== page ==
For more information on the social construction of masculinity and its relation to the media (including organized sports leagues), watch this.

But, most importantly, if you’re cheering on the Irish tonight, don’t do it blindly. Keep Lizzy and the countless other anonymous survivors in your heart.

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8 Comments leave one →
  1. January 7, 2013 1:55 pm

    #1) Ron Powlus is from my hometown.
    #2) I think you’re right. It is possible to be both a fan of the team you love and speak out about the need to change the way women are viewed and rapists with shoulder pads are punished.

  2. January 7, 2013 2:22 pm

    Thank you for posting this. I have had the same feelings of conflict all season and I am still not sure how to deal with them. I cannot even say I have been a lifelong fan to back up my support of the team tonight.

    However, that football program helped to shape me as the woman I am today, created an amazing four years for me in college, lead me on my career path, and in a very strange way lead me to my husband.

    I will be cheering for the Irish tonight, but I will hold Lizzie and every other victim in my heart as well.

  3. Becki permalink
    January 7, 2013 8:58 pm

    Thanks for the eloquent words that articulate the fragments I’ve been stewing over all day! The other school that I applied to besides SMC was the same school the Steelers’ QB graduated from the year before I applied. That campus’ security report listed a rise and subsequent fall in reported sexual assaults, something that struck me as ironic in that it coincided with a certain player’s time there. This is a huge conversation that needs to happen outside of national championships at all schools and athletic programs. The more fruitful discussion should shift to violence and athletic programs on campuses nationwide, not just as an isolated occurrence at a highly visible school. Maybe then we can make our campuses and fandoms safe for all students and participants.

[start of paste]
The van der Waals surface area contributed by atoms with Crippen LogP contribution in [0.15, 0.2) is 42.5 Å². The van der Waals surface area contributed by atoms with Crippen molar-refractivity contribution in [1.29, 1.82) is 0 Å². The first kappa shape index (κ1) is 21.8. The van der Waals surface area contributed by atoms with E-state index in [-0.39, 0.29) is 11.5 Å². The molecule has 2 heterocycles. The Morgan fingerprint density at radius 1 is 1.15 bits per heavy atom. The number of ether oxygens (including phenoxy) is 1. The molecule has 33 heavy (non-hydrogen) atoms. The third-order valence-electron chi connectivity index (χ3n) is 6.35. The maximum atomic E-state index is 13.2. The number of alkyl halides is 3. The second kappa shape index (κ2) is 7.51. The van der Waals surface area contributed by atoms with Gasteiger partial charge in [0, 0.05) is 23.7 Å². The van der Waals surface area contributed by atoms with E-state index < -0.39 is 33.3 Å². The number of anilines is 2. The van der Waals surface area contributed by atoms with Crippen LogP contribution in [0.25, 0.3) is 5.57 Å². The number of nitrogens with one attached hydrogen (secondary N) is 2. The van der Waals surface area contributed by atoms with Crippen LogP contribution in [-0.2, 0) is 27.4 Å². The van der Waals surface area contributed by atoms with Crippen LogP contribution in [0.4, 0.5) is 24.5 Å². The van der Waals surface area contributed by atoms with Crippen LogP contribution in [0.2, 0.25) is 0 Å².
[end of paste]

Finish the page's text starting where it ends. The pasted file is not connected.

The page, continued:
4. January 7, 2013 11:42 pm

    So, I am curious… If it was up to you, would you have the offenders punished at the expense of the teams future victories? Is that what you mean when you say your fandom has trumped your feminism? Or would you prefer a less talented team with higher standards?

    • January 8, 2013 1:09 am

      From what I’ve read here, the choice Renee had was to cheer for her team despite the downfalls or to walk away from it. She didn’t get into what should or shouldn’t have been done other than commenting that the situation is fucked, which it is.

      What I see her saying is that you can be disappointed in your team because you are aware of their faults and still enjoy the fandom, the important part is to not let the fandom completely overshadow the faults.

      Or maybe I read it wrong.

      • January 8, 2013 11:11 pm

        Yeah, that makes sense. I am glad to see that people aren’t just overlooking such ugly truths.

    • January 9, 2013 12:08 pm

      Katherine’s right. But to answer your question more directly, yes, I would rather see the offenders punished than play in a National Championship game. However, that’s not how things worked out, so I still wore my blue and gold to cheer on the Irish Monday.

  5. March 22, 2013 9:35 am

    I kinda wish you spoke more about justifying your fandom in the face of these horrible crimes. I mean, I get where you’re coming from, but I also feel like you spent more time loving the team than you did questioning their actions.
    That’s WHY the coaches ignore this kind of thing, and let them get away with it..

    That said, this is still looking like the best option for the 20SB Speakeasy Award.